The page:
2014-10-25 — Original posting (on Blogger)
2014-11-03 — Re-posting as is (WordPress)
2016-07-28 — Brushed up for better readability
Tonhalle Zurich, 2014-10-21
Piano Recital by Igor Levit —
Concert Programming on the Flow?
I have written a review for this concert on Bachtrack.com, in German. This review is not a translation of the Bachtrack review, the rights of which remain with Bachtrack.com. The German review is condensed from a larger set of notes that I collected from this concert. I wanted my non-German speaking readers to be able to read about my concert experience as well. I have therefore taken my original notes as a loose basis for this posting, hereby adding additional material not included with the Bachtrack review.
Igor Levit was born 1987 in Nizhny Novgorod (Gorky). In 1995 his family moved to Germany. He grew up with the piano (his mother is a pianist whose teacher had once studied with Heinrich Neuhaus), did his musical studies at the Hochschule für Musik, Theater und Medien Hannover and finished with the best notes ever given by that institution.
Aged 17, he was the youngest participant at the International Arthur Rubinstein Piano Master Competition in Tel Aviv, in 2005. He won the second prize, plus several special awards, such as the special prize for chamber music, and the audience award. The years following this success were dedicated to building a personal repertoire. It is refreshing to see that he did not jump to the late romantic, virtuosic showpieces. He rather laid the core of his repertoire around Beethoven and Bach: 2013 he produced a CD set with Beethoven’s late piano sonatas (opp.101, 106, 109 – 111), followed in 2014 with one covering the six Partitas BWV 825 – 830 forming the first part of J.S. Bach’s “Clavier-Übung”.
The Program, as Announced
The printed program for this concert included parts from Levit’s published repertoire (Partita No.3 in A minor by Bach, and the Piano Sonata No.32 in C minor, op.111 by Beethoven). It also included a composition by Ferruccio Busoni (after melodies by J.S. Bach), plus two additional sonatas by Beethoven: the short Piano Sonata No.22 in F major, op.54, and the Piano Sonata No.15 in D major, op.28, called “Pastoral”:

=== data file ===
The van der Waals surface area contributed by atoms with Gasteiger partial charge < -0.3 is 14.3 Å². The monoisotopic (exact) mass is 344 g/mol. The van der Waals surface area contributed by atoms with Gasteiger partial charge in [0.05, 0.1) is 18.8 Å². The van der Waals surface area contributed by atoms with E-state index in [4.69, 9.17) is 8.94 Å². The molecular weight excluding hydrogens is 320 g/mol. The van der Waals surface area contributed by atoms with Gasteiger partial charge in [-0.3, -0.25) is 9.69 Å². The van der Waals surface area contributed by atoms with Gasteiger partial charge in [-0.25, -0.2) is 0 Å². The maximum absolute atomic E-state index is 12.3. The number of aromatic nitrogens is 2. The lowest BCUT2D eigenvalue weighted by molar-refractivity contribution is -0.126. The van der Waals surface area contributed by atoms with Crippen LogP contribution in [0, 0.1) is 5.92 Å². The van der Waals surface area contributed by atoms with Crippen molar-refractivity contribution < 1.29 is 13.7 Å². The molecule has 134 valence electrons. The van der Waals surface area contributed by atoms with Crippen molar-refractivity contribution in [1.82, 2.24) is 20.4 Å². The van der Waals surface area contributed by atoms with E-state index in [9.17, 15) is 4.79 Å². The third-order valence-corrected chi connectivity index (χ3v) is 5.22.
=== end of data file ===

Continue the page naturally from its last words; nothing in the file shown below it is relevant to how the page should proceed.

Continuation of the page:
Those who expected to hear how Levit is expanding his repertoire towards the early Beethoven sonatas may have been (partly) disappointed. The program began with a lengthy announcement by the artist, hardly understandable in the back of the audience. He stated that during the preparation he had been reconsidering the programming of this concert. And he found that the selected Partita in A minor and the sonata in D major op.28 didn’t really fit into the rest of the program. He therefore decided to make a “minor adjustment”, replacing Bach’s Partita No.3 with the Partita No.2 in C minor, and playing Beethoven’s late sonata in A♭ major, op.110 in lieu of op.28. Both are pieces from his published repertoire.
I wondered whether this was marketing for his released CD sets. From a musical point-of-view, the changes made sense, though. But wasn’t that foreseeable when putting together the program for this concert?
Well, on to the actual music in this concert…
Ludwig van Beethoven (1770 – 1827): Piano Sonata No.22 in F major, op.54
Already the first bars in Beethoven’s Piano Sonata in F major, op.54 made it obvious: in Levit’s Beethoven, quiet, gentle tones and articulation dominate. Levit avoids harsh contrasts, forms soft, smooth transitions. This has the disadvantage of blurring the structure of a composition (such as the components of a sonata movement) to the listener. Igor Levit’s strength is in intimacy, softness, legato, a gentle, harmonious phrasing in big arches. Often, f is merely mf, ff only f, and at the bottom end of the dynamic scale, the artist rather risks merely hinting, if not omitting a chord, rather than disrupting a phrase through a tone that may stand out too much.
In general, he prefers a rather slow, careful tempo. Strangely, in the first movement (In tempo d’un menuetto), he shortened the middle part of the recapitulation: bars 118ff. were replaced by a simpler segment from an earlier part of the movement. Was this a cleverly concealed memory lapse or a deliberate simplification? The latter is hardly imaginable. However, something similar could be observed in the second movement, where the repetition of the second part of the Allegretto section was shortened to about half its size. If this was deliberate, this is rather questionable. If the movement appeared too long (well, this is one of Beethoven’s shortest piano sonatas!), it would be preferable to skip an entire repetition.